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WATCH: HERO's Defeat Spawns New 'Bathroom Myth' Ad in Houston 

WATCH: HERO's Defeat Spawns New 'Bathroom Myth' Ad in Houston 

Campaign For Houston - Runoff Election

The activists who defeated the Houston Equal Rights Ordinance are trotting out the same debunked, transphobic scare tactics to urge the election of conservative candidates.

After Houston voters repealed the Houston Equal Rights Ordinance, the activists who organized the repeal campaign are now recycling the debunked but effective bathroom-based scare-tactics to urge the election of local conservative candidates.

Although HERO would have protected 15 different classes of residents from discrimination in housing, employment and public accommodations, anti-HERO activists built their campaign around the provably false claim that allowing trans people to use the restroom that corresponds with their gender identity would allow "men in women's restrooms." In reality, while more than 200 cities nationwide have trans-inclusive nondiscrimination ordinances, there has never been a single verified instance of someone using such an ordinance to "pretend" to be trans in order to harass or otherwise harm women and children in sex-segregated spaces.

But a new TV ad from the anti-HERO campaign won't let that transphobic myth die -- in fact, it plays upon the same unfounded fear that defeated HERO to urge Houston voters to cast their ballot for conservative candidates in the upcoming runoff election.

The ad, posted on YouTube Tuesday, is sponsored by the Campaign for Houston, the leading anti-HERO group, run by prominent right-wing Texas Republican Jared Woodfill. It utilizes the same sinister, misleading narrative that mischaracterized HERO as a "bathroom ordinance."

The Campaign for Houston's newest ad is filmed in black and white, and depicts a young girl walking into a bathroom stall as sinister music plays in the background. The camera then pans to the torso of a man, who walks into the stall with the little girl.

"We sent a message, and defeated the bathroom ordinance," says the ad's female narrator, using a phrase deemed defamatory by LGBT media watchdog GLAAD. "But some politicians don't respect our vote, and want to bring [HERO] up again. That's why we need to support candidates in the December 12 runoff who will stand up for women's privacy and safety."

While urging voters to visit the Campaign for Houston's website for a "sample ballot ... to see which candidates we can trust to say no to men in women's bathrooms," the ad's background noise sounds like someone urinating. The music then reaches an ominous crescendo, before the spot ends with a close-up of the child's eye peering through a crack in the stall door.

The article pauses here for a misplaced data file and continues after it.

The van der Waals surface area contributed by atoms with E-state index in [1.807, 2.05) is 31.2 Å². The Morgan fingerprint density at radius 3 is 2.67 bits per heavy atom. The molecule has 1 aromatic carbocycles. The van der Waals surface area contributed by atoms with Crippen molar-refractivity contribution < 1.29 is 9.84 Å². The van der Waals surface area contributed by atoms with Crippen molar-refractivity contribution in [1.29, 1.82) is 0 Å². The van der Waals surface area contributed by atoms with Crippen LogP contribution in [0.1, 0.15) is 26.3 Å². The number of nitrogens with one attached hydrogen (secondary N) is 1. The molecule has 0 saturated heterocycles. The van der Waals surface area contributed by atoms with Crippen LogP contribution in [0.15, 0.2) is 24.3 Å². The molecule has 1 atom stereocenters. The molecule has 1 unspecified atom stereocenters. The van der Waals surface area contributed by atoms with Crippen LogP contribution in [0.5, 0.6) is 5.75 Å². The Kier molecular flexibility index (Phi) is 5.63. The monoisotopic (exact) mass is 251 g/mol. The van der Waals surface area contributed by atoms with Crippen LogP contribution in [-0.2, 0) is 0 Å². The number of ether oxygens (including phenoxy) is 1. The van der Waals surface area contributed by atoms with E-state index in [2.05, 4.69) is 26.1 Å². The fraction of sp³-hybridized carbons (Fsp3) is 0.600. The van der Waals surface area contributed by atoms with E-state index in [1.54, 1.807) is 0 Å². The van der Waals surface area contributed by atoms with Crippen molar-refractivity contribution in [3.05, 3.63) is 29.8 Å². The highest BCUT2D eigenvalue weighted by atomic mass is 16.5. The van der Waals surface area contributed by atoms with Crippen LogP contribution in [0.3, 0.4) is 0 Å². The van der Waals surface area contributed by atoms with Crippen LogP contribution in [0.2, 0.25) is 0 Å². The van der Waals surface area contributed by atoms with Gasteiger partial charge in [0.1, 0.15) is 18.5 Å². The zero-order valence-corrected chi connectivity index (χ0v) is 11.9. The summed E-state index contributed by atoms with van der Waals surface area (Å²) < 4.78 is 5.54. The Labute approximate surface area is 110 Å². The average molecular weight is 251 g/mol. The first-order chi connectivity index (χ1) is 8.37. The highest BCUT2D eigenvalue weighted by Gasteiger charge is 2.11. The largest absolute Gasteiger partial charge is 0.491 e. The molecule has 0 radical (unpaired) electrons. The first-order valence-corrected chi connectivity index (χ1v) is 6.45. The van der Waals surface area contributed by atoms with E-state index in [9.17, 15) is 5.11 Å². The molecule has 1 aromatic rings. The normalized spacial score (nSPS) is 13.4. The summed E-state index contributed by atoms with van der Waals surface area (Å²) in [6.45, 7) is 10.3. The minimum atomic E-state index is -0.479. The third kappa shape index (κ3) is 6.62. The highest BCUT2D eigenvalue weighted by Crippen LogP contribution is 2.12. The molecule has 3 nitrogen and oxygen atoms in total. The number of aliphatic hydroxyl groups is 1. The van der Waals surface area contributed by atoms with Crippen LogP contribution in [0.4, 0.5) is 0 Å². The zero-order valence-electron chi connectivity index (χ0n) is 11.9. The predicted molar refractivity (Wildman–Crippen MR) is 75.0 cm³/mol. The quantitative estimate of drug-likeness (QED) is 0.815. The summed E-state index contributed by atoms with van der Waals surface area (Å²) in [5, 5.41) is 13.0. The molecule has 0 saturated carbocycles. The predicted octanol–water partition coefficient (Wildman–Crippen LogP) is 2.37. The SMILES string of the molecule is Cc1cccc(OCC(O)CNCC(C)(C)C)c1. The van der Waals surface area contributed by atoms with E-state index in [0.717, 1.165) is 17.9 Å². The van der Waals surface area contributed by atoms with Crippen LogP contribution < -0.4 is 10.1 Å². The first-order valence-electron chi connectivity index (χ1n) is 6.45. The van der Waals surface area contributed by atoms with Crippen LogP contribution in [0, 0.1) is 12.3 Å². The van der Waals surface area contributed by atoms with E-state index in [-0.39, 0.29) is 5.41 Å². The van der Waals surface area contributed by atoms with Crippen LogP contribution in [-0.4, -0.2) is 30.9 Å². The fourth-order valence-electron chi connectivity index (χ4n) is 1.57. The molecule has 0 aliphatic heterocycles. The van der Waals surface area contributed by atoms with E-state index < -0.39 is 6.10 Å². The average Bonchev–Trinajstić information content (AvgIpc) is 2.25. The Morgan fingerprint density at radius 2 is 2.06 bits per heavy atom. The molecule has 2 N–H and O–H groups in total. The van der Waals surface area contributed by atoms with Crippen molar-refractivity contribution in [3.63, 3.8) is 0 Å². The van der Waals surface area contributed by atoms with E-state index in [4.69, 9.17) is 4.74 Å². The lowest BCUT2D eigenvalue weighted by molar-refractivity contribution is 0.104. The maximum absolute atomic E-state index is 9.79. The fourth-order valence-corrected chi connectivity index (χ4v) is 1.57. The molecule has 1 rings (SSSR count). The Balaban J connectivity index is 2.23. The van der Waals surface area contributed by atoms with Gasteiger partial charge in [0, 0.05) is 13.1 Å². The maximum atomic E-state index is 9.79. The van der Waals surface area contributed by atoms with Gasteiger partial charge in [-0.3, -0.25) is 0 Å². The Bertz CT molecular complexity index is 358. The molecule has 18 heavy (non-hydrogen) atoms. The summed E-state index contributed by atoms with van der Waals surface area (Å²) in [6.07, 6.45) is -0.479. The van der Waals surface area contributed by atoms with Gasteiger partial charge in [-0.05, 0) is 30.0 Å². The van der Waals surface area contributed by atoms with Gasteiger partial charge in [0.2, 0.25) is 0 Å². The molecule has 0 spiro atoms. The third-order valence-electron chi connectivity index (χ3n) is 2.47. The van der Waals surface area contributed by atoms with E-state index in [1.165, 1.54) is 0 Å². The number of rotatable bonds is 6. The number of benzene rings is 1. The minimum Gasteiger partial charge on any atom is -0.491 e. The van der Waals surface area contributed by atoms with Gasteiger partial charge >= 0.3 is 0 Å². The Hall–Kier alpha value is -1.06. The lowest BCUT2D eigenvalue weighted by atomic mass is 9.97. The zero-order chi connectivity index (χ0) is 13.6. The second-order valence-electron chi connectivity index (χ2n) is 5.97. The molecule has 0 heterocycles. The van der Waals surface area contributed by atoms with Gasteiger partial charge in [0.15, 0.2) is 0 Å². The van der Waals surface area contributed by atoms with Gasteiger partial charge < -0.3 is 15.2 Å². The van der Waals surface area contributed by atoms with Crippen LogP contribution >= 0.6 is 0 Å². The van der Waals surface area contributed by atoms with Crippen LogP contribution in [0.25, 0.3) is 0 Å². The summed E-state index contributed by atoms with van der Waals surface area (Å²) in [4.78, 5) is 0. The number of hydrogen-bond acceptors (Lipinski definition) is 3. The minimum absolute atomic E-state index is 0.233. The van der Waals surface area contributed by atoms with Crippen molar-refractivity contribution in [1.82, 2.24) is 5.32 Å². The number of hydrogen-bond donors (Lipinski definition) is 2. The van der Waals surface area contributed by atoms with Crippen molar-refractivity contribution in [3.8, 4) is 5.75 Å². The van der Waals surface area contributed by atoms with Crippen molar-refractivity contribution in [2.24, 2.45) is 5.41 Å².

The ad's reference to "some politicians [who] don't respect our vote" appears to be an allusion to, among others, outgoing Houston Mayor Annise Parker, an out lesbian, who has long championed the ordinance, and in the wake of its defeat pledged to revive the protections voters rescinded from a broad swath of Houstonians. But on Monday, Parker acknowledged that time to reinstate the ordinance before she leaves office had run out, according to the Texas Observer. Had it passed, HERO sought to protect from discrimination in housing, employment, and public accommodation people of all ages, races, religions and martial or disability statuses, sexual orientations, gender identities, and pregnancy statuses, among other protected classes.

Texas is one of more than 20 states without a law to prohibit discrimination on the basis of sexual orientation or gender identity, according to Texas Monthly. Several other major cities and counties in the state have passed similar nondiscrimination ordinances, and HERO was initially approved by the Houston City Council. But anti-HERO activists ultimately sued Parker over the ordinance, and the Texas Supreme Court ruled in July that HERO appear on the November ballot or be rescinded immediately.

As LGBT activists and organizers sought to regroup in the wake of HERO's defeat, the absurdity of the anti-HERO campaign caught the attention of Saturday Night Live, which skewered the arguments the Campaign for Houston relied upon in Saturday's "Weekend Update" segment.

"The theory is that men, in their relentless quest to watch women go to the bathroom, are going through years of hormones, surgery, changing their name, their wardrobe, coming out to their family, all for that big payoff of peeing in a room without urninals," summarized SNL's Pete Davidson. "What is this fantasy?"

Watch Campaign for Houston's latest transphobic ad below.

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Elizabeth Daley